Molar incisor hypomineralisation is a developmental defect of enamel, affecting one to four first permanent molars and frequently permanent incisors (Dental Elf -18th November 2016). Its prevalence has been reported to range between 0.5-40% with a mean global incidence of 17.6 million people in 2016 (Dental Elf – 8th September 2017; Dave and Taylor, 2018; Schwendicke et al., 2018).
Microscopically, the enamel has a less dense prismatic structure with loosely arranged apatite crystals and a significantly reduced mineral density (Crombie et al., 2013). As a consequence, MIH-affected enamel has altered mechanical properties such as weaker hardness, modulus of elasticity and bond strength with resin composite (compared to sound enamel). Restorative intervention is 11-fold higher in children with MIH, and sealants and restorations need three times more re-treatment in comparison to those on children without MIH (Kotsanos et al., 2005).
Therefore, the aim of this study was to conduct a systematic review on bonding of adhesive materials to MIH affected enamel to identify and determine the best bonding protocols.
Searches were conducted in Medline/PubMed, The Cochrane Library, Web of Science and reference lists of selected papers. The keywords were related to MIH and combined with keywords for bonding. The searches were kept broad including no limitations on languages and the inclusion of laboratory and clinical studies. Case reports/series and animal studies were excluded.
Two reviewers independently screened the abstracts and titles for inclusion into the study and also extracted the data. Quality assessment included a risk of bias assessment and a narrative summary was provided. Meta-analysis was not conducted due to the heterogeneity between the included studies.
- 10 studies were included comprising 6 laboratory studies and 4 clinical studies.
- All 4 clinical studies were prospective (of which 3 were randomised).
- 4 studies had a low risk, 4 had a medium risk and 2 had a high risk of bias.
- 9 studies reported a significantly reduced bond strength with MIH-affected enamel compared to sound enamel.
- 3 laboratory studies reported higher cohesive failures in hypomineralised enamel or MIH-affected enamel.
- One clinical study reported on two cavity designs for resin composite, an invasive treatment approach with removal of all affected enamel to obtain margins in sound enamel and a non-invasive treatment with removal of affected enamel until the bur met significant resistance from the hypomineralised enamel. The restoration success rate at 24 months of non-invasive treatment was significantly lower compared to the invasive treatment.
- Severity of hypomineralisation (assessed by the colour of enamel) had no significant effect on bond strength for composites or sealants.
- There was a significantly higher bond strength with an etch and rinse adhesive compared to a self-etch adhesive and a universal adhesive after etching. However, there were no significant differences in success rates at 18 months between etch and rinse and the self-etch adhesives.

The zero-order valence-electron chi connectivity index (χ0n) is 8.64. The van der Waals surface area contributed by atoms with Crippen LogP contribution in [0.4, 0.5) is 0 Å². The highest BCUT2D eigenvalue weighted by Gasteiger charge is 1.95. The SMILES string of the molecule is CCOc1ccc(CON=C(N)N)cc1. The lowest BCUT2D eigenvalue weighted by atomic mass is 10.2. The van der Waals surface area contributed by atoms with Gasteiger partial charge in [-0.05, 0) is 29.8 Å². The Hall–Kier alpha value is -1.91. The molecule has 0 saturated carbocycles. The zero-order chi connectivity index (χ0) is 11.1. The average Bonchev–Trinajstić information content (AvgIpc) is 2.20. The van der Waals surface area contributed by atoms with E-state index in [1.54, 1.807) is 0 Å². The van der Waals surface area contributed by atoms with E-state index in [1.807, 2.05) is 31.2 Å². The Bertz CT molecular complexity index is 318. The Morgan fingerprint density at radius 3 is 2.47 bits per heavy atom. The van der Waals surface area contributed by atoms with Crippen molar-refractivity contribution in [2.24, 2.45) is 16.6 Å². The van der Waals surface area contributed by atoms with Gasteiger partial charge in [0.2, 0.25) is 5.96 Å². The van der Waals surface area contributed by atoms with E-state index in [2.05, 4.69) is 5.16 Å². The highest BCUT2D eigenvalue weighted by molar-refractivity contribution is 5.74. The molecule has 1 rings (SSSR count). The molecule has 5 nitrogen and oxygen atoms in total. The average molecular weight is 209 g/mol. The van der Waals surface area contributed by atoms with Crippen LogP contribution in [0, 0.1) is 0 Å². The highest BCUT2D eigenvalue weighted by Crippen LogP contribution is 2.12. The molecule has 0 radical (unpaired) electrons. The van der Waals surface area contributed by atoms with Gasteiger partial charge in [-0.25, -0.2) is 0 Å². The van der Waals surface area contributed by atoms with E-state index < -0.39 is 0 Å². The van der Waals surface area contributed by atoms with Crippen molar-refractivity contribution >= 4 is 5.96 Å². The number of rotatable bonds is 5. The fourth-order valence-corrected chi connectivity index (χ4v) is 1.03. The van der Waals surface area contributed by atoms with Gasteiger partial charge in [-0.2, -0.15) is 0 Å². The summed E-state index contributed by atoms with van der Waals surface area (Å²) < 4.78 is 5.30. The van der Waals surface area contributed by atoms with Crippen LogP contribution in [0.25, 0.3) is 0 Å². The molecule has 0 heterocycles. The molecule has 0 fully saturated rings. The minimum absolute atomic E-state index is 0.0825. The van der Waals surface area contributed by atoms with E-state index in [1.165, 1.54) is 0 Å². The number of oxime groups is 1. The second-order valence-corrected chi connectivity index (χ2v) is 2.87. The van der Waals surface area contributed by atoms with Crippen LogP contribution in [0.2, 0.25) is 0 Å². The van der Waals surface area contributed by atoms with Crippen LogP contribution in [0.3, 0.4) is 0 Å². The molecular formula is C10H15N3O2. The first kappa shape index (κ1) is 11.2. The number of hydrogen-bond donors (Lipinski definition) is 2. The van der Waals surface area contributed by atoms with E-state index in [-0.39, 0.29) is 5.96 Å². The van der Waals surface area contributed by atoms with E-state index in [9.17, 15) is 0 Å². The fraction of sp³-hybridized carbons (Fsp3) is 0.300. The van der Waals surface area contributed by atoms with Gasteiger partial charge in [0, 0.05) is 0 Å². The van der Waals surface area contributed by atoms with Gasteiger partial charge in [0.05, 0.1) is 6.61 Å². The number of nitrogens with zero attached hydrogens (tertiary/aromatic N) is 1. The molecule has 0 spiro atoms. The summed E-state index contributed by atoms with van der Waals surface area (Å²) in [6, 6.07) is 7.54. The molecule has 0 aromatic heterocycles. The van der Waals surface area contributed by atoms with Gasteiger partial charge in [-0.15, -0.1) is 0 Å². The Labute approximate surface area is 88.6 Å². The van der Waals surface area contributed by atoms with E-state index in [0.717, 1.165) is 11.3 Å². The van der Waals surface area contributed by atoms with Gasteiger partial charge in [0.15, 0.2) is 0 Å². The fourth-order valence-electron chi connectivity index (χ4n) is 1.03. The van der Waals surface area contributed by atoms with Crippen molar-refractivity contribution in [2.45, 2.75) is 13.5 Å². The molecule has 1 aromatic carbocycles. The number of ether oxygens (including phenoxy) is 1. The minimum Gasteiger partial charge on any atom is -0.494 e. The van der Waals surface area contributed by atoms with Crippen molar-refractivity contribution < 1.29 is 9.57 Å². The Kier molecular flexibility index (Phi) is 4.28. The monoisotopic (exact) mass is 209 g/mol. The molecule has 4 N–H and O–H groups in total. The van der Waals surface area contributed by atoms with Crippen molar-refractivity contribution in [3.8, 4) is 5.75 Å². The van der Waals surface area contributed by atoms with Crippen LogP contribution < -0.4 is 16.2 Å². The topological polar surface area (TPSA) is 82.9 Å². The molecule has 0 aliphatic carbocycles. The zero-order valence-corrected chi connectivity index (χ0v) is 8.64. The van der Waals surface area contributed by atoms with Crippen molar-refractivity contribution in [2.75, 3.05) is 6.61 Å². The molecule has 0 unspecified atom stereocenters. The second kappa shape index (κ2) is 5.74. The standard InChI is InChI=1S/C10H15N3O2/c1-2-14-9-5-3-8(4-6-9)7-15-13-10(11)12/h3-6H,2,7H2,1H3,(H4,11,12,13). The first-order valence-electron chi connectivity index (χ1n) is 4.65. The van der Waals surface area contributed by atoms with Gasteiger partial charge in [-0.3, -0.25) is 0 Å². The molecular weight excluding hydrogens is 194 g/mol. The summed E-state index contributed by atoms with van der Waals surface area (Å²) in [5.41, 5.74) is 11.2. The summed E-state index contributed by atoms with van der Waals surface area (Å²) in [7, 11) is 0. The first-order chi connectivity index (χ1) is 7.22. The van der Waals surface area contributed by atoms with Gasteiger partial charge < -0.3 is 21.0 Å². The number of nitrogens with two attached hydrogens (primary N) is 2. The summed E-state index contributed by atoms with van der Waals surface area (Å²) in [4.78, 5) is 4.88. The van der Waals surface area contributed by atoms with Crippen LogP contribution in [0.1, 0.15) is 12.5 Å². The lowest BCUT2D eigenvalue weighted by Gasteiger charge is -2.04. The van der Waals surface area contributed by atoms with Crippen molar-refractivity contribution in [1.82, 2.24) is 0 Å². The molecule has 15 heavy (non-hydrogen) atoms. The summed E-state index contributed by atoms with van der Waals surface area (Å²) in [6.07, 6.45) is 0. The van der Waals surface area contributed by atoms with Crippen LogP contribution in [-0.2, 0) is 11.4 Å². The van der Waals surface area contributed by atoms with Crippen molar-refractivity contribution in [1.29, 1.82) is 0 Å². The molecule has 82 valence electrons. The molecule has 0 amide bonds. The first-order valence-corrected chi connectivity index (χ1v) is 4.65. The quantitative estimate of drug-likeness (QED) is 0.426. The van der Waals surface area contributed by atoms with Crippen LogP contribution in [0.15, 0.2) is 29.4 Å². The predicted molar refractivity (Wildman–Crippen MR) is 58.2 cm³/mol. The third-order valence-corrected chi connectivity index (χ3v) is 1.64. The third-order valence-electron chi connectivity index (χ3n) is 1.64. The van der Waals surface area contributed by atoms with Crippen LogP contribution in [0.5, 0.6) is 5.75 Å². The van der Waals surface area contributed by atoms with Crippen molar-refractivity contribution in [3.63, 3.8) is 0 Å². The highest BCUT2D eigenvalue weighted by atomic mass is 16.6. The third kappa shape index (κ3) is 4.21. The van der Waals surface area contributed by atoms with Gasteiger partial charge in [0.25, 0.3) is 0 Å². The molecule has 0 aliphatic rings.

- In 2 laboratory studies, the application of sodium hypochlorite after etching significantly increased bond strength to MIH-affected enamel (regardless of severity). In contrast, one study reported that sodium hypochlorite did not enhance enamel bonding. Clinically, one study found a significantly higher survival rate at 24 months of resin composites when using sodium hypochlorite on MIH-affected enamel.
- There was poor penetration with Icon® infiltration on MIH-affected enamel. One study reported no significance differences in bond strength (with additional use of sodium hypochlorite) however, another study did report significantly higher bond strengths when sodium hypochlorite was used.
The authors concluded: –
…bond strength of composite to MIH-affected enamel was not significantly different when using self-etch compared to etch-and-rinse adhesives; deproteinization after etching for etch-and-rinse adhesives seemed to enhance bond strength; resin infiltration showed an erratic penetration; however, a preliminary deproteinization after etching could improve bond strength; and regarding sealants, a study reported no significant differences in retention rate, whereas another recommended to previously apply an adhesive…
A broad search strategy was used to maximise study inclusion however only a few clinical and laboratory studies were included. The risk of bias varied between low, medium and high risk and the investigations within each study varied making direct comparisons challenging (hence, no meta-analysis was conducted). The findings of this systematic review are not sufficient to change clinical practice. The authors acknowledge that given the variability of MIH severity and small number of included studies, the findings from this review need to be interpreted with caution. Children with MIH have higher reported levels of restorative treatment need and failure of bonding to affected teeth. This review identifies a future direction for research design in improving our understanding of material bond strengths to MIH affected teeth and their longevity, helping inform clinical decision making.
Dental Elf – 18th November 2016
Dental Elf – 8th September 2017